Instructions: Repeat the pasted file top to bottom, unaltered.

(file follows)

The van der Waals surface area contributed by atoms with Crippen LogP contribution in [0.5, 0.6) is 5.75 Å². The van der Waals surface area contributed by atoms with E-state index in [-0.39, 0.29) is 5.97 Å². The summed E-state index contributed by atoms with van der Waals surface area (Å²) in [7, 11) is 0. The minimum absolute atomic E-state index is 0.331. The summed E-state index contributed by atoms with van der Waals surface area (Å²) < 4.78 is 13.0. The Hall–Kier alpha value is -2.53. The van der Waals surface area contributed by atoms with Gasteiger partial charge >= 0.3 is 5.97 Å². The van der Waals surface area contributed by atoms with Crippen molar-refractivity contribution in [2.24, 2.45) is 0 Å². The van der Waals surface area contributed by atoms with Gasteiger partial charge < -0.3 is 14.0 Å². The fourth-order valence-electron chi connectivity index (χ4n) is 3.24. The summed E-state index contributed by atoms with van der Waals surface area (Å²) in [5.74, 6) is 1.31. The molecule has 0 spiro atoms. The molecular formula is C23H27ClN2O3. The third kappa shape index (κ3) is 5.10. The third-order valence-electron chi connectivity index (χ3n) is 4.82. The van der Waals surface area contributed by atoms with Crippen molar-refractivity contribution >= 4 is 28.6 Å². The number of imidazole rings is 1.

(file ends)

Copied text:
The van der Waals surface area contributed by atoms with Crippen LogP contribution in [0.5, 0.6) is 5.75 Å². The van der Waals surface area contributed by atoms with E-state index in [-0.39, 0.29) is 5.97 Å². The summed E-state index contributed by atoms with van der Waals surface area (Å²) in [7, 11) is 0. The minimum absolute atomic E-state index is 0.331. The summed E-state index contributed by atoms with van der Waals surface area (Å²) < 4.78 is 13.0. The Hall–Kier alpha value is -2.53. The van der Waals surface area contributed by atoms with Gasteiger partial charge >= 0.3 is 5.97 Å². The van der Waals surface area contributed by atoms with Crippen molar-refractivity contribution in [2.24, 2.45) is 0 Å². The van der Waals surface area contributed by atoms with Gasteiger partial charge < -0.3 is 14.0 Å². The fourth-order valence-electron chi connectivity index (χ4n) is 3.24. The summed E-state index contributed by atoms with van der Waals surface area (Å²) in [5.74, 6) is 1.31. The molecule has 0 spiro atoms. The molecular formula is C23H27ClN2O3. The third kappa shape index (κ3) is 5.10. The third-order valence-electron chi connectivity index (χ3n) is 4.82. The van der Waals surface area contributed by atoms with Crippen molar-refractivity contribution >= 4 is 28.6 Å². The number of imidazole rings is 1.